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The Martial Arts Industry Association's MASuccess Magazine exists to help grow martial arts participation by helping school owners succeed.

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5 Must-Haves For Your Marketing

Uncategorized Dec 02, 2021

Before initiating any marketing campaign, there is an important preliminary step that is often forgotten: Market Research.

While you don’t have to be a data analyst or statistical mastermind, it is incredibly important to fundamentally understand your AVATAR.

An Avatar, also known as your ideal customer, focuses on one person and outlines everything about them. It goes into much greater depth than a regular marketing persona, providing marketers with many more targeting tools.

There are 5 things you MUST understand about your avatar before creating a marketing strategy that will generate the best return on investment.

What is an AVATAR?

1) WHERE are you?

Your location will determine, quite literally, where to advertise. Since we can set up a radius around your school, understanding your own area is paramount to your success.

If a radius is too big, marketing efforts will be in vain. With the wrong radius, your hard-earned leads will likely live too far away to commit to your...

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A High Teaching Standard or an Ego Trip?

by Christopher Rappold


Recently, a friend shared with me an experience about going to see a chiropractor. The person was highly recommended and had a mystique about him. Over the years, he’d worked with many pro athletes, and he wasn’t shy about showing it on his website and in his lobby.

When my friend met with the doctor, he was treated more like the next number in a factory line of patients rather than a person seeking healing. The chiropractor poked and prodded my friend in all his injured and inflamed areas, creating enough pain to cause him to nearly fall off the treatment table.

As I listened to his story, I was thinking about many similar experiences I’ve witnessed in the martial arts. Here’s one example: A student takes a seminar conducted by someone he admires. He’s picked to go to the front of the class for a demonstration and surrenders his arm to the instructor. The subsequent application of force is so painful that the student has a...

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2021 Was a Learning Experience for Everyone!

by Kathy Olevsky


I’ve been writing this column for 10 years now, telling the world how I’ve survived 45 years in the martial arts business despite many mistakes. In fact, I have not even begun to cover close to all of them. I share my stories to help you learn from them, and because it is important for you to know that you, too, may blunder along the way, but that your school can survive all the same.

For five years, my martial arts business experienced slow-but-steady growth while meeting the needs of a solid foundation of students. The staff became skilled at keeping our students happy and excited about training as they rose through the ranks. Our retention rate was good.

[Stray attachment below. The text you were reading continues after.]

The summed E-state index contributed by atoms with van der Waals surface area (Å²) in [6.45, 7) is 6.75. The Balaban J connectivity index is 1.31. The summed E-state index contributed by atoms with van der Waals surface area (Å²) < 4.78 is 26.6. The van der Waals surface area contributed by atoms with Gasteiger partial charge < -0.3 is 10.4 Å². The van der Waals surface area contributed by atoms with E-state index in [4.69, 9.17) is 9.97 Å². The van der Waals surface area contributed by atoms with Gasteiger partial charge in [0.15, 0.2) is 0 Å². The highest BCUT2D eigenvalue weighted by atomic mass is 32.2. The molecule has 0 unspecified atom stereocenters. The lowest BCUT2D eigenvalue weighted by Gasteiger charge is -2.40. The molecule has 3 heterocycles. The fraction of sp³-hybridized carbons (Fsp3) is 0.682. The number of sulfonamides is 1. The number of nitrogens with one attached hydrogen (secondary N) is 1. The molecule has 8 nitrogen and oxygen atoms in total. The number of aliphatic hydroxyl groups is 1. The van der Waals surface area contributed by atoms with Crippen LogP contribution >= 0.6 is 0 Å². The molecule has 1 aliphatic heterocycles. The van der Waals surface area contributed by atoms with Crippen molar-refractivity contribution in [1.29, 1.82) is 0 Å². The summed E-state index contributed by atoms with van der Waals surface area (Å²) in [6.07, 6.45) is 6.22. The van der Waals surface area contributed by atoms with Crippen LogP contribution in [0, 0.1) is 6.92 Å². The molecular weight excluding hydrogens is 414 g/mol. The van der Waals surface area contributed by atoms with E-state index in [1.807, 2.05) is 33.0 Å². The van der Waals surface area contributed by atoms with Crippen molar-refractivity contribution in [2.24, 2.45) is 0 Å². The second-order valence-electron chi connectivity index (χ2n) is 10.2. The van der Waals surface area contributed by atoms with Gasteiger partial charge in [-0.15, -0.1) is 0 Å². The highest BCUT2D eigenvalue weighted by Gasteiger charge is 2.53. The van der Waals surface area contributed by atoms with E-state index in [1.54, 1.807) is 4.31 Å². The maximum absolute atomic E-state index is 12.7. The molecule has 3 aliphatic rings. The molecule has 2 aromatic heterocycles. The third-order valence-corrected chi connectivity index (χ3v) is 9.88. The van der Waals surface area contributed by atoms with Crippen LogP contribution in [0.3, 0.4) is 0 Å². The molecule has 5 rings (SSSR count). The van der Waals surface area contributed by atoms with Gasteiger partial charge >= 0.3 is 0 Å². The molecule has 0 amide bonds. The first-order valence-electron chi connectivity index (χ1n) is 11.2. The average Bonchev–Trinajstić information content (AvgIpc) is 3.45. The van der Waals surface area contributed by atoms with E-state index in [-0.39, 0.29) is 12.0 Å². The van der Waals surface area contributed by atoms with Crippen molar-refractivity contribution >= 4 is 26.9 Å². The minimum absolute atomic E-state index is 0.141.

Then everything changed when COVID struck. I’m guessing it’s the same for many dojo around the world.

We lost more than 100 students because of the pandemic. Then we grew by 150 students between February 2021 and August 2021. All of a sudden, we had to increase our support for...

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Don’t Be an Island

by Melissa Torres, MAIA Division Manager


There’s an old saying about coaching from the late, great UCLA basketball coach John Wooden that I think about a lot when it comes to MAIA: “A good coach can change the game; a great coach can change a life.”

That quote strikes a chord with me every time I think about it. A good coach can help you become better within a skill, career or hobby, but a great coach can instill something deeper, something life changing, something that alters the course of your life forever and opens your mind to possibilities never before seen.

We truly believe that here at MAIA. We believe that great coaching and mentoring can be a catalyst for unexpected growth and unprecedented discovery. We understand that no man or woman is an island, and even we did not get to the place we are today by going it alone. We all need some help from time to time.

That’s why I want to remind you of a feature on the MAIA website that allows us to...

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Halloween Frights

by Beth A. Block


As I was considering the impending wave of fall festivities, I decided to do some online research. (Many of you know that I’m a bit of a research nerd.) One of the first cases that jumped out at me involved a studio that had put together a Halloween festival in conjunction with several other local businesses.

This type of joint venture is an excellent way to find new prospects for your studio. Each of the businesses invited its own clients, and the event was promoted throughout the community. Talk about an opportunity to crank up your sales funnel! It’s important that we all continue the momentum of increased enrollments. For most of us, 2020 took a harsh toll on our student body, and we need to be creative in our approach to recruiting new people.